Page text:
Machu Picchu may be the most famous site in the Sacred Valley of the Incas, but it is just the tip of the iceberg. We spent five days visiting Pisac, Ollantaytambo, Machu Picchu and Salinaras and only scratched the surface. Here is a look at some of our favorite moments from our visit.
Pisac, just a 40-minute collectivo ride from Cusco, is a delightful little village, famous for its ruins and its market. The day we arrived, I came down with a nasty 24-hour virus, complete with fever and chills. So, while the Señora of the casa where we stayed rubbed herbs on my face and made me special maté, Alex was left to explore the ruins on his own (he failed to take photos). We stayed a second day to visit the market, which was an amazing visual feast. Oh, and we were treated to a beautiful rainbow sun dog!
Ollantaytambo was our favorite town in the Sacred Valley. It is definitely touristy, but the ruins are spectacular and the town very walkable. After visiting the ruins, we enjoyed a lovely evening stroll along one of the Inca canals at the foot of the mountains and an amazing vegetarian dinner in a beautiful garden.
During the height of the Inca empire, Ollantaytambo was the royal estate of Emporer Pachacuti. During the time of the Spanish invasion, it served as a stronghold of the Inca resistance.
View of Ollanta town from the top of the ruins
Current farming of potatoes on one of the ancient terraces
The setting of the most famous of the Inca sites is nothing short of breathtaking (and not because of the altitude). We enjoyed a long afternoon at the site, including a hike up to the sun gate (where Inca Trail trekkers enter the site) and a thorough investigation of all its nooks and crannies.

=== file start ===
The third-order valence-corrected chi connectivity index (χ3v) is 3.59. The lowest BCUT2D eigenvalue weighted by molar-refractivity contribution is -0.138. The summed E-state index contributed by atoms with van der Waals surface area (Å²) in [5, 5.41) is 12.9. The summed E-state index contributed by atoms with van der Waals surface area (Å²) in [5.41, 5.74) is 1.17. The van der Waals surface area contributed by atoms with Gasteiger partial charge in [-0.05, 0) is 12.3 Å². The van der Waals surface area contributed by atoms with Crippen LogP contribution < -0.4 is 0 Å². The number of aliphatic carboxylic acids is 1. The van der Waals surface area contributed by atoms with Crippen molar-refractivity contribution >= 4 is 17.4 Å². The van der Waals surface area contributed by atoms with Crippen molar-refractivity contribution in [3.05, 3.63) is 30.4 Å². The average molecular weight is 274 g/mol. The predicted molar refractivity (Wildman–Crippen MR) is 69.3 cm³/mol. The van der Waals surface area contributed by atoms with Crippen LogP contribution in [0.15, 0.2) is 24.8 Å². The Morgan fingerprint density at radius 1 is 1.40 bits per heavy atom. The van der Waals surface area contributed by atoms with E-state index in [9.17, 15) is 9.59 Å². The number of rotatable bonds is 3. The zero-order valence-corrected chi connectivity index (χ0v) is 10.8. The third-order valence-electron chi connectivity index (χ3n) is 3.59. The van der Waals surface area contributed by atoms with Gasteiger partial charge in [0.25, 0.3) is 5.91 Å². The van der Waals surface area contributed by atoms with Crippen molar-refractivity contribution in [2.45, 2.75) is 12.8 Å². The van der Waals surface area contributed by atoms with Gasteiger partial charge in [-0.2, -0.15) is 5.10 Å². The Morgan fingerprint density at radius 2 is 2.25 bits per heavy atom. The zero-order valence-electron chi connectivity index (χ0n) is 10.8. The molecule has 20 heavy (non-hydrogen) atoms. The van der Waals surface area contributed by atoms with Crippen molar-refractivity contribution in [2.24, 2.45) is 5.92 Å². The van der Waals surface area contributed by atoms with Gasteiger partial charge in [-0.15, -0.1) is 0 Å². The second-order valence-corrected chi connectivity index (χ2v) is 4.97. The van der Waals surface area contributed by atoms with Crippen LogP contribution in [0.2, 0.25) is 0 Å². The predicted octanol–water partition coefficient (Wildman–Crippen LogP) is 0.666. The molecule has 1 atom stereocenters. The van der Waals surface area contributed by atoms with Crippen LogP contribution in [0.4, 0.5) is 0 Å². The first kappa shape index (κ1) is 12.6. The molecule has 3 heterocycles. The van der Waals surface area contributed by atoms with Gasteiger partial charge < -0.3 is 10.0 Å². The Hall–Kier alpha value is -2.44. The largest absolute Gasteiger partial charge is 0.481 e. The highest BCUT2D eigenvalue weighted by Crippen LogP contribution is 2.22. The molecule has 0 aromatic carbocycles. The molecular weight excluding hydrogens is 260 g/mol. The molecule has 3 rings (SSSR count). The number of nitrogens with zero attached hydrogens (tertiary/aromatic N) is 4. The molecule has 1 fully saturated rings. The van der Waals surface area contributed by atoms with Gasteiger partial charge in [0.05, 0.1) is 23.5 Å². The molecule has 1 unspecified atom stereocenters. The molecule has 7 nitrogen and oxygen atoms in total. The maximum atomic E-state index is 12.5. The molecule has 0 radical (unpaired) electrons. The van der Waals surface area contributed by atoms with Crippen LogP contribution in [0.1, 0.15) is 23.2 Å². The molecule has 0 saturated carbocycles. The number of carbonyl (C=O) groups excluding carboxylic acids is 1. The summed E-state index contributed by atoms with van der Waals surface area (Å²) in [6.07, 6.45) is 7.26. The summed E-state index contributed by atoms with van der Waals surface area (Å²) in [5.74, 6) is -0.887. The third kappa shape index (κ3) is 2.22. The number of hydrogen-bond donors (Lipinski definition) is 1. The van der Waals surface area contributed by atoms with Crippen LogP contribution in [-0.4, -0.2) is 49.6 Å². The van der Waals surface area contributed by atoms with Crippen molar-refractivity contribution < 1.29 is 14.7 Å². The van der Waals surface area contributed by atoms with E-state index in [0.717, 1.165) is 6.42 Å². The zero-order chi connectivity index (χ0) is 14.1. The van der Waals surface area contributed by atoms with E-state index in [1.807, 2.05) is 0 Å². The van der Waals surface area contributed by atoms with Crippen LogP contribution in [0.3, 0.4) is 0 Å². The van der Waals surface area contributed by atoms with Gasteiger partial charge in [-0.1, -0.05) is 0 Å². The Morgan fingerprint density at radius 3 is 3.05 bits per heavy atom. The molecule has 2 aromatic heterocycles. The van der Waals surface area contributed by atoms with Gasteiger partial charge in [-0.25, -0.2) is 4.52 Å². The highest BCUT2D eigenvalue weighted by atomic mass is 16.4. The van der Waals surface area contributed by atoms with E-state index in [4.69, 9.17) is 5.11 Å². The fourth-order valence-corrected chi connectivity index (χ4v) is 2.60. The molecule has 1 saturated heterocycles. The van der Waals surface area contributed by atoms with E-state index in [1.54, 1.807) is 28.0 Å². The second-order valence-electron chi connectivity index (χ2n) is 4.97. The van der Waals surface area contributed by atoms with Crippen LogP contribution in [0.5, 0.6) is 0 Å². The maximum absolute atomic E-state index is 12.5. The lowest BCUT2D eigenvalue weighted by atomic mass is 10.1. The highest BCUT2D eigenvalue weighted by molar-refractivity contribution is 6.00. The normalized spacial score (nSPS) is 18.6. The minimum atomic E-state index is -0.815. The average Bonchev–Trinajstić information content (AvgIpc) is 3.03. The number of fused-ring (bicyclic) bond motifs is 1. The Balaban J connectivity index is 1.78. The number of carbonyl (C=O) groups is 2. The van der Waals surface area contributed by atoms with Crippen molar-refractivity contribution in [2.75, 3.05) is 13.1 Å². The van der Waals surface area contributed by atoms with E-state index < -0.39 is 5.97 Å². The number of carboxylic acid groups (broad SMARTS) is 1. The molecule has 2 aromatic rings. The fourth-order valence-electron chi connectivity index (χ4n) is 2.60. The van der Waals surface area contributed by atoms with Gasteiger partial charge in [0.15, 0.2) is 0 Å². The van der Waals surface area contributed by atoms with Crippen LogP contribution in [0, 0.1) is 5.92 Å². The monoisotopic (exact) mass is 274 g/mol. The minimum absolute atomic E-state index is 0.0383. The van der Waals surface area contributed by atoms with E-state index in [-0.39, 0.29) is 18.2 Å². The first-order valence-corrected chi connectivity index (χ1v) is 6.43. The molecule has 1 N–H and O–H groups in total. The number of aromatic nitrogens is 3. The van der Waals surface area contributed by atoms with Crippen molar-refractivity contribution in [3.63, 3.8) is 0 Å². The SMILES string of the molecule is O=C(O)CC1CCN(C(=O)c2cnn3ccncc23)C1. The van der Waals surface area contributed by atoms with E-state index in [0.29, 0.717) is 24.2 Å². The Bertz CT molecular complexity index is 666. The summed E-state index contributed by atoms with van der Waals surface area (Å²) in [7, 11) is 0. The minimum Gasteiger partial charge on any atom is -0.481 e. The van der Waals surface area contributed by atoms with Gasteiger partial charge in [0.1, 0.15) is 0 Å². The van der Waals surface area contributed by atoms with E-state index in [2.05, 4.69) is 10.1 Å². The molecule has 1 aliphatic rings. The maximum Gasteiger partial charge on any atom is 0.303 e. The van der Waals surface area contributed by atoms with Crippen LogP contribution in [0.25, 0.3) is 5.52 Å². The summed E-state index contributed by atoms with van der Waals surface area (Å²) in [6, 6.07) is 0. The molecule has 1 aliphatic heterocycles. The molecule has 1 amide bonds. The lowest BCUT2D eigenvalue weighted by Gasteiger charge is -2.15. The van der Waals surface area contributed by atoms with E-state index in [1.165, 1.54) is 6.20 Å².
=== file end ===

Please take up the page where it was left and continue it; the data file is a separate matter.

Stone pegged designed into buildings allowed roof structures to be lashed to the house.
Alex mugs for the camera to show off the impressive Inca stonework. In this case, a ring used to support a wooden door pillar. Stones were cut and carved using only mallets, stone hammers, metal bars and abrasive sandpaper
Incas’ sacred rock mimicking the shape of their sacred mountain (Salkantay)
Temple of the Sun
One of the less visited attractions in the Sacred Valley, the salt pans of Salineras have been in continuous use for over 1,000 years. A thermal spring of salt water at the top of the mountain is routed into hundreds of terraces where the water evaporates and the salt is collected. We hiked up here from the bottom and walked among the salt terraces on skinny “trails.” I don’t think we were actually supposed to be doing that (the one tour group we saw at the end stuck to the road above the salt pans) but no one told us we couldn’t, so we enjoyed a self-guided up close and personal tour.
Onward to Bolivia!
New birds in the Sacred Valley: torrent duck, golden olive woodpecker, slate throated redstart^ (^ denotes birds seen in other countries previously on this trip)
Total New Species in Peru: 176